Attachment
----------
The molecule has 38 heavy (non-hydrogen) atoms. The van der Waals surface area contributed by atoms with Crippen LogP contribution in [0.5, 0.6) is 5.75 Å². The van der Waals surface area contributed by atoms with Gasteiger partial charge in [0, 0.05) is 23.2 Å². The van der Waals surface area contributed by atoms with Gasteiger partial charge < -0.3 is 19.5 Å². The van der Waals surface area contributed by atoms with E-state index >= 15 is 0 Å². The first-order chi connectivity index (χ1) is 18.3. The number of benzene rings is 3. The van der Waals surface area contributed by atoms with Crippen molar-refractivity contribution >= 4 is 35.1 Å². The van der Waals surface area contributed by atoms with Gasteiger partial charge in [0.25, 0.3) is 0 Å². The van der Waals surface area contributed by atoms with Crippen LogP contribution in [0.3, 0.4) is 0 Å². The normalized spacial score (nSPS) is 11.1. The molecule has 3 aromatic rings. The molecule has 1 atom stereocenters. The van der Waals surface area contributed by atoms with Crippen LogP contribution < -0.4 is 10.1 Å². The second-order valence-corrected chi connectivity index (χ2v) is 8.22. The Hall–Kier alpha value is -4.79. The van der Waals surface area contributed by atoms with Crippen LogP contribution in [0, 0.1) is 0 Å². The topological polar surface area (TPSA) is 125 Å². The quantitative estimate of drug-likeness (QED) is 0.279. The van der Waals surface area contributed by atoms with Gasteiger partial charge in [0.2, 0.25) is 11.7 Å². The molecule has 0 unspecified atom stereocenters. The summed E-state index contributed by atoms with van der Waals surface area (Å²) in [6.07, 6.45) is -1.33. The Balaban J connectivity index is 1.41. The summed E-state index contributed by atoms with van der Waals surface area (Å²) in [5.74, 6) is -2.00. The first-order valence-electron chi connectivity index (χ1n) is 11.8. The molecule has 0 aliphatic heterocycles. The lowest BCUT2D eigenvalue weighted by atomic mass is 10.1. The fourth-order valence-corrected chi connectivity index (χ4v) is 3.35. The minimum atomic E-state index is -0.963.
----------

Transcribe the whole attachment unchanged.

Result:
The molecule has 38 heavy (non-hydrogen) atoms. The van der Waals surface area contributed by atoms with Crippen LogP contribution in [0.5, 0.6) is 5.75 Å². The van der Waals surface area contributed by atoms with Gasteiger partial charge in [0, 0.05) is 23.2 Å². The van der Waals surface area contributed by atoms with Gasteiger partial charge < -0.3 is 19.5 Å². The van der Waals surface area contributed by atoms with E-state index >= 15 is 0 Å². The first-order chi connectivity index (χ1) is 18.3. The number of benzene rings is 3. The van der Waals surface area contributed by atoms with Crippen molar-refractivity contribution >= 4 is 35.1 Å². The van der Waals surface area contributed by atoms with Gasteiger partial charge in [0.25, 0.3) is 0 Å². The van der Waals surface area contributed by atoms with Crippen LogP contribution in [0.3, 0.4) is 0 Å². The normalized spacial score (nSPS) is 11.1. The molecule has 3 aromatic rings. The molecule has 1 atom stereocenters. The van der Waals surface area contributed by atoms with Crippen LogP contribution < -0.4 is 10.1 Å². The second-order valence-corrected chi connectivity index (χ2v) is 8.22. The Hall–Kier alpha value is -4.79. The van der Waals surface area contributed by atoms with Crippen LogP contribution in [0, 0.1) is 0 Å². The topological polar surface area (TPSA) is 125 Å². The quantitative estimate of drug-likeness (QED) is 0.279. The van der Waals surface area contributed by atoms with Gasteiger partial charge in [0.2, 0.25) is 11.7 Å². The molecule has 0 unspecified atom stereocenters. The summed E-state index contributed by atoms with van der Waals surface area (Å²) in [6.07, 6.45) is -1.33. The Balaban J connectivity index is 1.41. The summed E-state index contributed by atoms with van der Waals surface area (Å²) in [5.74, 6) is -2.00. The first-order valence-electron chi connectivity index (χ1n) is 11.8. The molecule has 0 aliphatic heterocycles. The lowest BCUT2D eigenvalue weighted by atomic mass is 10.1. The fourth-order valence-corrected chi connectivity index (χ4v) is 3.35. The minimum atomic E-state index is -0.963.